Maine Angler Reveals His Expensive Trick Used To Catch 104 Fish in a Weekend

by Craig Garrett
Largemouth Bass in water - stock photo

Josh Treadwell decided to try something new and combine fishing with video games. The results were 104 fish caught over the weekend. Treadwell and his friend Ryan McCarthy fished at Sebago Lake in Cumberland County on October 7-8, during which time they caught a total of 104 fish. 103 of these were lake trout, the Bangor Daily News reports. This showcases the effectiveness of their chosen lures and modern technology.

Treadwell makes a living off of YouTube and has been doing so for the past year. “We slayed them,” he gushed. “We could have caught more if we had found them a little sooner.” The men caught a combined total of 65 catches on October 7, including one salmon. They began fishing at 6:30 in the morning and only stopped around five o’clock in the evening. For six of those hours, they stayed in one location.

Treadwell and McCarthy had a productive morning catching splake, brook trout, and smallmouth bass at an area pond. They then returned to Sebago lake and caught another 39 lake trout in just 5 hours. “I was exhausted on Saturday,” explained Treadwell. He relays how the anglers had to continually reel in their jigs at both areas to keep them away from a large group of loons that were diving after baitfish.

More on Treadwell’s fishing methods

Treadwell’s father showed him how to fly fish when he was young. Now, he posts videos of himself fishing different types of fish on his Bend It Fishing YouTube channel. Although this was only the third time at Sebago, it resulted in his most successful trip by far. “It’s a great lake, but we did piss off one person because they kept trolling around us and not catching anything and we caught like 40 in front of him, so he was a little grumpy,” Treadwell quipped about one livid Facebook poster.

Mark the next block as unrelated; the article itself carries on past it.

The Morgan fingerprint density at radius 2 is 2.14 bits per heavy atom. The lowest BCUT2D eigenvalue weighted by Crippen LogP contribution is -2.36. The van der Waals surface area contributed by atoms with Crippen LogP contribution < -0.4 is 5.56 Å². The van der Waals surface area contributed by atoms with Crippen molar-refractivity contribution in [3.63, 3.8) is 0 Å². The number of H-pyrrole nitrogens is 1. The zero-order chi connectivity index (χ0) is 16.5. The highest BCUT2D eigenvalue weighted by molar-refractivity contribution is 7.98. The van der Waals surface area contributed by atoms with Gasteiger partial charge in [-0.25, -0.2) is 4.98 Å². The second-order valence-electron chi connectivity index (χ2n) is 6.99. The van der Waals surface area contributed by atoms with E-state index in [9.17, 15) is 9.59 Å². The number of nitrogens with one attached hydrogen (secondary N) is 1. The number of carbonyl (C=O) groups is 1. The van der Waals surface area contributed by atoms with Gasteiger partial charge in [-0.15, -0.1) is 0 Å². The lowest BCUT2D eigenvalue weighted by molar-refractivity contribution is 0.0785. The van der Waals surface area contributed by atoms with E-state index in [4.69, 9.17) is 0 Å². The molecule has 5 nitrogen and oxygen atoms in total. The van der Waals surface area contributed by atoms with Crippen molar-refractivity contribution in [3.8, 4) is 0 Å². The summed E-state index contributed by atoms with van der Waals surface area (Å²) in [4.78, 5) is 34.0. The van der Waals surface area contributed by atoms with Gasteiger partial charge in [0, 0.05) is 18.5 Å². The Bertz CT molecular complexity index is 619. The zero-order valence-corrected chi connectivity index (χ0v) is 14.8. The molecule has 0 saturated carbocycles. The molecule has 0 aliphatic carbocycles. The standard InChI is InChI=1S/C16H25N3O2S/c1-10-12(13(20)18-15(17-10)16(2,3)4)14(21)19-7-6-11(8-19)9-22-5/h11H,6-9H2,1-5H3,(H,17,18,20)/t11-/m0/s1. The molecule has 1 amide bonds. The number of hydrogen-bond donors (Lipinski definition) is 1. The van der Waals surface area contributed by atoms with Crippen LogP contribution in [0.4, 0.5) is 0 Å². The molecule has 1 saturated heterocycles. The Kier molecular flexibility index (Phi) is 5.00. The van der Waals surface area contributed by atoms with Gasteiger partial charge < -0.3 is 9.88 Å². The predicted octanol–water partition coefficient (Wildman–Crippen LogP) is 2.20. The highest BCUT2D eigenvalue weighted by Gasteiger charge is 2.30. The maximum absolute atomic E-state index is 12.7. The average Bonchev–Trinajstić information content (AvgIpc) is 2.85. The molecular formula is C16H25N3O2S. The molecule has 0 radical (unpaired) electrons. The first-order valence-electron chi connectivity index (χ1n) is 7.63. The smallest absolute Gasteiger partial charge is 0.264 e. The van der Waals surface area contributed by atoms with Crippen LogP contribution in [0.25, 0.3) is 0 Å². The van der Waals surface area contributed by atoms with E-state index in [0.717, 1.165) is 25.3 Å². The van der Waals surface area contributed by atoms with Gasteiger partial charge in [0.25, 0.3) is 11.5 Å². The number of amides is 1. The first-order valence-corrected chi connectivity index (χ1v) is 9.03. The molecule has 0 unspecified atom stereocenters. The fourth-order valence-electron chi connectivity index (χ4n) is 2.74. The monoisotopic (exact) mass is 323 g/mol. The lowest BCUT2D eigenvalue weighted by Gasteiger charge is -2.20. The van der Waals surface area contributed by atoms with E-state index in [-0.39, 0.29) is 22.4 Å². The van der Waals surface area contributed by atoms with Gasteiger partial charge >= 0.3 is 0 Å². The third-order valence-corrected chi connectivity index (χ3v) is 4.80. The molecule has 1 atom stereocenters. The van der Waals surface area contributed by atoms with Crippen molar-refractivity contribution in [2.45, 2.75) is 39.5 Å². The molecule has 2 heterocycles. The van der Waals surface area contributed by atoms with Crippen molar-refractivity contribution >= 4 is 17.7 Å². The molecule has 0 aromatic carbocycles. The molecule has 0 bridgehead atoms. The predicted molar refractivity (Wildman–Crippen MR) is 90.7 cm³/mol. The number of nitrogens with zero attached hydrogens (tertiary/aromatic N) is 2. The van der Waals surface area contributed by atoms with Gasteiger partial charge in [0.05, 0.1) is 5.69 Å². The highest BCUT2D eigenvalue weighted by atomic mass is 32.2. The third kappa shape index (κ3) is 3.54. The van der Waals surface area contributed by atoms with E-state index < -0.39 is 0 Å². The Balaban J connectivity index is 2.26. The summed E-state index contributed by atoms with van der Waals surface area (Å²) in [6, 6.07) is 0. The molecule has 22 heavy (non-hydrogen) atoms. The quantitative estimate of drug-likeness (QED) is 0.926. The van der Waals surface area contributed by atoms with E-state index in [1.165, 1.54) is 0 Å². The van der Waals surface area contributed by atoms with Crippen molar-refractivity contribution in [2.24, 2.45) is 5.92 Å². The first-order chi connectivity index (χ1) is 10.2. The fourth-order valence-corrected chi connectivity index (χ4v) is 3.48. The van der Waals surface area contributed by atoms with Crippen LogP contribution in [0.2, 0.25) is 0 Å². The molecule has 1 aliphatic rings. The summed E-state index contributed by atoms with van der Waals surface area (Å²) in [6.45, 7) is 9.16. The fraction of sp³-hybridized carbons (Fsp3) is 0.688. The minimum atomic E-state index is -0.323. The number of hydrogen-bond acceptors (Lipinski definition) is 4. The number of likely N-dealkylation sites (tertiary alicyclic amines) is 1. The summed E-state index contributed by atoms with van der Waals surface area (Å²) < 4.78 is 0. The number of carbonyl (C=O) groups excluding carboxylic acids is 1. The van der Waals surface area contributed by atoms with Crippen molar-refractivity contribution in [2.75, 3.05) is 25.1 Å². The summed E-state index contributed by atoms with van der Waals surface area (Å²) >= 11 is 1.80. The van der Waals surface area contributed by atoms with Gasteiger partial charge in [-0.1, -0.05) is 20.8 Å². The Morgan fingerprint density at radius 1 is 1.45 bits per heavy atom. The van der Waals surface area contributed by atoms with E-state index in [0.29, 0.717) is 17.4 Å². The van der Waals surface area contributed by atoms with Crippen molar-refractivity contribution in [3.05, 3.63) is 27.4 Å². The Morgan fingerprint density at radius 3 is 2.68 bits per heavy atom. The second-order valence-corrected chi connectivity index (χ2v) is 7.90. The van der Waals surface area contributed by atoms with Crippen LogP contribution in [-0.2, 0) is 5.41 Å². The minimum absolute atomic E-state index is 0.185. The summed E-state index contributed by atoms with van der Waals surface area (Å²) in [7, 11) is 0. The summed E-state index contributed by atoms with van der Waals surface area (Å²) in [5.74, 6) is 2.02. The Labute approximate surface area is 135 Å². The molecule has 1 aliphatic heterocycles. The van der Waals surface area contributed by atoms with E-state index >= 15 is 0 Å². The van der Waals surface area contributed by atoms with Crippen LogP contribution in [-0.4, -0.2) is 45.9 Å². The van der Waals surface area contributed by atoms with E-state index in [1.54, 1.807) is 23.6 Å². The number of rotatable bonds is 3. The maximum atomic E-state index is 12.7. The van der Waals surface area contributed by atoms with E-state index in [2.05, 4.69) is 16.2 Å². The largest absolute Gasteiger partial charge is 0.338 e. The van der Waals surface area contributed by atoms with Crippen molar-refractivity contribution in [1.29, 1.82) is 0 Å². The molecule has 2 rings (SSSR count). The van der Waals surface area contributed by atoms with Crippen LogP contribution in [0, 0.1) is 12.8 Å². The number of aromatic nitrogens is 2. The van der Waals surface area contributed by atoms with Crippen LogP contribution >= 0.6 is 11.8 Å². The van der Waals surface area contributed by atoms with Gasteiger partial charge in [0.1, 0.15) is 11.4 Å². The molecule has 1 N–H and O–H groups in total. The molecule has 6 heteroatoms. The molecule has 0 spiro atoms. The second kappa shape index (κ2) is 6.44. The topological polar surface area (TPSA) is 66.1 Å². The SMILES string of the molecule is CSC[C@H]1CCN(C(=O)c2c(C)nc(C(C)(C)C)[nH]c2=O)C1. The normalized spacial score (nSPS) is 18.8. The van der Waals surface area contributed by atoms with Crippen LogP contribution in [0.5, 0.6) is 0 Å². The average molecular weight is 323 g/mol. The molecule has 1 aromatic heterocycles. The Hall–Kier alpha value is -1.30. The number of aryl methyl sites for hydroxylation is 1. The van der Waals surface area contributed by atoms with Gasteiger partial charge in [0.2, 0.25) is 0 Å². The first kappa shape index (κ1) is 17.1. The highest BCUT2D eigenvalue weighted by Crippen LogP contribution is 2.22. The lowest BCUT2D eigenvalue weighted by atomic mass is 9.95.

Treadwell has taken the process of jigging and made it into something special. He uses sonar equipment to find bait fish, then drives around 15-20 mph until he finds them. While the lake trout are feeding on the bait, Treadwell lowers his jig down with a spinning rod.

Treadwell says the tech ‘is like a video game’

He watches how the fish react to it in real-time on live imaging, and then sets the hook when they bite.“This is the way that I hunt for fish,” Treadwell explained. “I have what’s called live imaging, where I can see how big the fish is on the screen. I can see if it’s swimming to my jig or my buddy’s jig.” He is able to see the precise second the fish grabs his bait, so he knows when to set the hook.”It’s super cool,” Treadwell observed. “It really is like a video game.”

Many anglers use similar electronics to fish for bass and walleye in depths no greater than 30 feet. “That’s what they’re really, really good at,” he explained. “I’m pushing my technology to the limit and seeing down 100 feet.” Instead of keeping his techniques to himself, Treadwell likes to share his knowledge so that others can learn how to fish. He posts videos on the Bend It Fishing YouTube channel teaching viewers different methods. “That’s why I started the YouTube channel,” he said.